The steamy summer of ‘21 is rapidly causing issues with drought and fire danger across Minnesota.
One hundred percent of Minnesota is now either “abnormally dry” or in drought conditions. The percentage of abnormally dry areas in Minnesota grew from 73 to 100 percent. The percent of Minnesota in drought grew from 13 to 46 percent.
Here’s the update from Thursday’s U.S. Drought Monitor release:
Widespread drought setting in
The growing coverage of the drought area is concerning at this point in the growing season. Iowa and Wisconsin — a good chunk of the corn belt — are also rapidly falling into drought.
Here’s more detail from this week’s U.S. Drought Monitor on the Midwest:
Midwest Drought Summary
Temperatures were cooler than normal in the southern extent of the region and well above normal in the north. Departures were 9-12 degrees above normal in Minnesota and Wisconsin while they were 3 degrees below normal in southern Missouri and Illinois. Outside of western Kentucky, southern Illinois, southern Indiana and into northern Ohio, the rest of the region was drier than normal for the week, with very little rain at all in the upper Midwest. With the short term being quite dry and warm, drought expanded and intensified in much of the region this week. Moderate drought and abnormally dry conditions expanded in Minnesota, Wisconsin, and Iowa, where almost the entire region of each state saw degradation.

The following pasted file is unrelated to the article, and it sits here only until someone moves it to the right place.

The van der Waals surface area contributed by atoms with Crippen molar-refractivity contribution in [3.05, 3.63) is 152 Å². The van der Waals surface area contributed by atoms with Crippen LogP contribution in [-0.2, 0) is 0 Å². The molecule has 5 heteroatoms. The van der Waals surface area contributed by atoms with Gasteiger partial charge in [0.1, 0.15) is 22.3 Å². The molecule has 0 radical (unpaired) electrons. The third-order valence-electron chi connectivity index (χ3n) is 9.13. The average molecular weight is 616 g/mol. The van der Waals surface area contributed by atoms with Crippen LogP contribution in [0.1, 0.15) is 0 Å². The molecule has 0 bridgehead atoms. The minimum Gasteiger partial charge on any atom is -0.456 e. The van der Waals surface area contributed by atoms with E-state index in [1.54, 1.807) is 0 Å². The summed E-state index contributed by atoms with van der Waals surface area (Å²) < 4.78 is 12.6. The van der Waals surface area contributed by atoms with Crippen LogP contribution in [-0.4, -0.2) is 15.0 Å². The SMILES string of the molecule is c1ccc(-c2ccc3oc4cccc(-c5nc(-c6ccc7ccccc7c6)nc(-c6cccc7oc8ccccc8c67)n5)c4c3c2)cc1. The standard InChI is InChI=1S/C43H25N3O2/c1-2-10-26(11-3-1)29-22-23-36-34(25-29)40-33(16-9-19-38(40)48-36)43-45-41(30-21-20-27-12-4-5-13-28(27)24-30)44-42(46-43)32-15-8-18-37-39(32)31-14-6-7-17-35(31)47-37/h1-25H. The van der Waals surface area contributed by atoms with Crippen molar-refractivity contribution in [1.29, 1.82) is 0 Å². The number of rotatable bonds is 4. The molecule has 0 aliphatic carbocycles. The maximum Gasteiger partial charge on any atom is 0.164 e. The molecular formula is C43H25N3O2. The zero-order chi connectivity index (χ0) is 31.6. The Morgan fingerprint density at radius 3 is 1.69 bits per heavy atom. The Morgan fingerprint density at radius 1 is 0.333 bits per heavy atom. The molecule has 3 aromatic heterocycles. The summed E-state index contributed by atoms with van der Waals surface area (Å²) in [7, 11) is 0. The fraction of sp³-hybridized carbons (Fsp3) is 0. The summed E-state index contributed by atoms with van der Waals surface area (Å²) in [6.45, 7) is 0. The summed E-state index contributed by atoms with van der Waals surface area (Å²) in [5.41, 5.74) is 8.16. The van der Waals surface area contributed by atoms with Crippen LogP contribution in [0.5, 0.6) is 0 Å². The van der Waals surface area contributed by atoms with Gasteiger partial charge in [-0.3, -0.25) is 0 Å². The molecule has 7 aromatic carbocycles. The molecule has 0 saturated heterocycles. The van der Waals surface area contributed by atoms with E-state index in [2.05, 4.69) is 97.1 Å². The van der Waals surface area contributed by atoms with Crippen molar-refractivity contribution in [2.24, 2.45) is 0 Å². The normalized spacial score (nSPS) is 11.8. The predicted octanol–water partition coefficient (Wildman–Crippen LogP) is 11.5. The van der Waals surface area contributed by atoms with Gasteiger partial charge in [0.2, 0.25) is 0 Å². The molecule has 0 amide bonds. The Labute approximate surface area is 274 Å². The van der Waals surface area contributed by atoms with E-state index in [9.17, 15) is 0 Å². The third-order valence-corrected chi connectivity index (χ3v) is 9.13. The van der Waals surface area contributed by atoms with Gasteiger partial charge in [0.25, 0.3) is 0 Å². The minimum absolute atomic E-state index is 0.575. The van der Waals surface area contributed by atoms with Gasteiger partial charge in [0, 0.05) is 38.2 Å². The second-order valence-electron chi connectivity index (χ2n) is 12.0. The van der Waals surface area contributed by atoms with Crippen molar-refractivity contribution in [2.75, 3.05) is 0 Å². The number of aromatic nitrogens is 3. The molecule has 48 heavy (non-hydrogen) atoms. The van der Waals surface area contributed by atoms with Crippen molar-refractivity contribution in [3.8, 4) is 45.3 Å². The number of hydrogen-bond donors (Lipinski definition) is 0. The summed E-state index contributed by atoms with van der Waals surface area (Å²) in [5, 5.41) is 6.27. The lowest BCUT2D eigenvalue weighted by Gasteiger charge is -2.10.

Searching for rain
Scanning the forecast maps for widespread, meaningful rain has been a futile search lately. Most forecast models crank out less than an inch of rain for most of Minnesota in the next 10 days.
Here’s the European model:
NOAA’s GFS model is more hopeful for multi-inch rains in southwest Minnesota and a sliver of northern Minnesota over the next 10 days. But it’s the outlier at this point.
If current forecasts verify, next week’s U.S. Drought Monitor will plunge Minnesota and much of the Upper Midwest even deeper into drought.
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